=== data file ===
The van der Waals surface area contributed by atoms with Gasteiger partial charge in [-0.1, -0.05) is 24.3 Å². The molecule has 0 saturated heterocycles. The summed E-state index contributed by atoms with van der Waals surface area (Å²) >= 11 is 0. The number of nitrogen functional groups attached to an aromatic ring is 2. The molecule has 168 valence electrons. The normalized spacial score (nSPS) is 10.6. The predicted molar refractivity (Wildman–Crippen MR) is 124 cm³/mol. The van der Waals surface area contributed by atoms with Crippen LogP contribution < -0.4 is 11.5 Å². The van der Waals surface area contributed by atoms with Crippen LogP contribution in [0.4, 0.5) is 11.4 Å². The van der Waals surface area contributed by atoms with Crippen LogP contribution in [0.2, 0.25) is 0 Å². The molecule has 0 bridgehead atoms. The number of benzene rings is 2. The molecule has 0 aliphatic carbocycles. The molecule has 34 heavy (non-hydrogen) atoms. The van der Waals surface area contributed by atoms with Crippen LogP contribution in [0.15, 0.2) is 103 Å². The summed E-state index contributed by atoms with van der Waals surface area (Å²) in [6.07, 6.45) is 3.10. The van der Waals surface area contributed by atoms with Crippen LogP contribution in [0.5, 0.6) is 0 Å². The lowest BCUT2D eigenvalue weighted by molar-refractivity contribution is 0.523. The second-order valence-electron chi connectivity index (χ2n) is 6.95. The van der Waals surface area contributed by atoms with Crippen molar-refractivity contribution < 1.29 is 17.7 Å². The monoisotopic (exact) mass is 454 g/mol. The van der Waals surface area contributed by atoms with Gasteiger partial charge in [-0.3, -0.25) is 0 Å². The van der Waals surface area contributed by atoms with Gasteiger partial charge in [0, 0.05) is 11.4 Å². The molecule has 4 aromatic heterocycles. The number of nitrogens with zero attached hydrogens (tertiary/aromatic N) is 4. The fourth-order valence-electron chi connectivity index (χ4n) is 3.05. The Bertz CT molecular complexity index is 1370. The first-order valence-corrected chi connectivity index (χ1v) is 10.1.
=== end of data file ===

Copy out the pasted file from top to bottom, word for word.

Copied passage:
The van der Waals surface area contributed by atoms with Gasteiger partial charge in [-0.1, -0.05) is 24.3 Å². The molecule has 0 saturated heterocycles. The summed E-state index contributed by atoms with van der Waals surface area (Å²) >= 11 is 0. The number of nitrogen functional groups attached to an aromatic ring is 2. The molecule has 168 valence electrons. The normalized spacial score (nSPS) is 10.6. The predicted molar refractivity (Wildman–Crippen MR) is 124 cm³/mol. The van der Waals surface area contributed by atoms with Crippen LogP contribution < -0.4 is 11.5 Å². The van der Waals surface area contributed by atoms with Crippen LogP contribution in [0.4, 0.5) is 11.4 Å². The van der Waals surface area contributed by atoms with Crippen LogP contribution in [0.2, 0.25) is 0 Å². The molecule has 0 bridgehead atoms. The number of benzene rings is 2. The molecule has 0 aliphatic carbocycles. The molecule has 34 heavy (non-hydrogen) atoms. The van der Waals surface area contributed by atoms with Crippen LogP contribution in [0.15, 0.2) is 103 Å². The summed E-state index contributed by atoms with van der Waals surface area (Å²) in [6.07, 6.45) is 3.10. The van der Waals surface area contributed by atoms with Crippen LogP contribution in [0.5, 0.6) is 0 Å². The lowest BCUT2D eigenvalue weighted by molar-refractivity contribution is 0.523. The second-order valence-electron chi connectivity index (χ2n) is 6.95. The van der Waals surface area contributed by atoms with Crippen molar-refractivity contribution < 1.29 is 17.7 Å². The monoisotopic (exact) mass is 454 g/mol. The van der Waals surface area contributed by atoms with Gasteiger partial charge in [-0.3, -0.25) is 0 Å². The van der Waals surface area contributed by atoms with Gasteiger partial charge in [0, 0.05) is 11.4 Å². The molecule has 4 aromatic heterocycles. The number of nitrogens with zero attached hydrogens (tertiary/aromatic N) is 4. The fourth-order valence-electron chi connectivity index (χ4n) is 3.05. The Bertz CT molecular complexity index is 1370. The first-order valence-corrected chi connectivity index (χ1v) is 10.1.